Have you ever seen someone start to sit down, maybe an easy chair or sofa, something kind of “cushy”, and about half way through the process of sitting down, the person sort “falls” or collapses onto the seat all at once?
This movement pattern is often associated with “older” people but, when you know to look for this, you might see it more often than you expect and not just in “older” people either. I’ve seen this pattern in 30 and 40 year olds.
Losing control of the sitting down motion is a sign of muscle weakness in the hips and legs. And weakness in these areas can turn into a lot of problems later in life.
Get the proper movement down before you try adding much weight to the movement. The extra weight will showcase your deficits in form and can lead to injury. Master the “air” squat first.
Before you start though, there’s a preliminary procedure – bracing.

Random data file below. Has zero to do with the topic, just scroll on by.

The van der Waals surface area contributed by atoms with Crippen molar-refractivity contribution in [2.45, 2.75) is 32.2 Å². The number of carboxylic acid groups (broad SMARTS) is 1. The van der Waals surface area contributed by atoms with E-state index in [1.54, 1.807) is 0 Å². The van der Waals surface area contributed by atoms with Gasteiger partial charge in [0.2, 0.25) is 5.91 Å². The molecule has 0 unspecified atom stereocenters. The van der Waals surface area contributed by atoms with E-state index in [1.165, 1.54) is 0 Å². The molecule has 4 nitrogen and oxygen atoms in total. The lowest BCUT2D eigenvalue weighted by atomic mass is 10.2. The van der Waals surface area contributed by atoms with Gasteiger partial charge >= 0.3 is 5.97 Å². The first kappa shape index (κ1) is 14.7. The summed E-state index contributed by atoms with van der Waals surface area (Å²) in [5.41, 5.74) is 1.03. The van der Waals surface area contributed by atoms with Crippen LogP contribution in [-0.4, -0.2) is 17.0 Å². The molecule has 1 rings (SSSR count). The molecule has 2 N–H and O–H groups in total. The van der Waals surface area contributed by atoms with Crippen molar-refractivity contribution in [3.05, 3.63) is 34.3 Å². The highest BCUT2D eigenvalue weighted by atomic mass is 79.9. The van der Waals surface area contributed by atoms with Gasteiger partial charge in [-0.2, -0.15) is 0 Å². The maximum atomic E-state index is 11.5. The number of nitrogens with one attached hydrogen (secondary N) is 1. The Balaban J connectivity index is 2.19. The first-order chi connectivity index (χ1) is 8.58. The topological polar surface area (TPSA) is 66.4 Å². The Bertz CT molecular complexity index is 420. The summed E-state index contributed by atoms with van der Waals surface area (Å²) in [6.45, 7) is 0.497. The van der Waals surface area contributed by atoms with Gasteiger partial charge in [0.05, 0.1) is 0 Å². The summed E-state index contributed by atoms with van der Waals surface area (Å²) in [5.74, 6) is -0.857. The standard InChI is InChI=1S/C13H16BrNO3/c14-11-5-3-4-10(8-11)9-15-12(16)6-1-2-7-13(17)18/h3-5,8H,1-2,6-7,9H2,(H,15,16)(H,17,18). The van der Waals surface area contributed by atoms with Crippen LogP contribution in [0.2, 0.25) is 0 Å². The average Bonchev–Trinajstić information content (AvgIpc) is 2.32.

Bracing is tightening the core muscles just a little bit. An easy way to learn how to brace is to light a candle, hold it out in front of you and then try to blow the flame out. The muscle action in your abdomen, what you use to blow out the flame, is the same as bracing. You just tighten up the abdominal muscles – like you’re about to get punched in the stomach.
If you can’t control the motion all the way down and back up, place a couple of pillows in the chair to decrease the range of motion.
You must be able to withstand at least gravity level forces – your body weight – through your trunk and lower extremities. If you hurt doing this movement, it’s not for you. And, if you increase the speed of motion, you’ll quickly exceed body weight (gravity) force.
You may be tempted to skip over the basics above because they seem to simple or, well, basic. But, try the sequence first and see how many proper squats you can perform in a minute. If you hit 30 squats, great. Time to move on. If not, spend some time getting this foundation in place first before you move on to adding weight or increasing speed.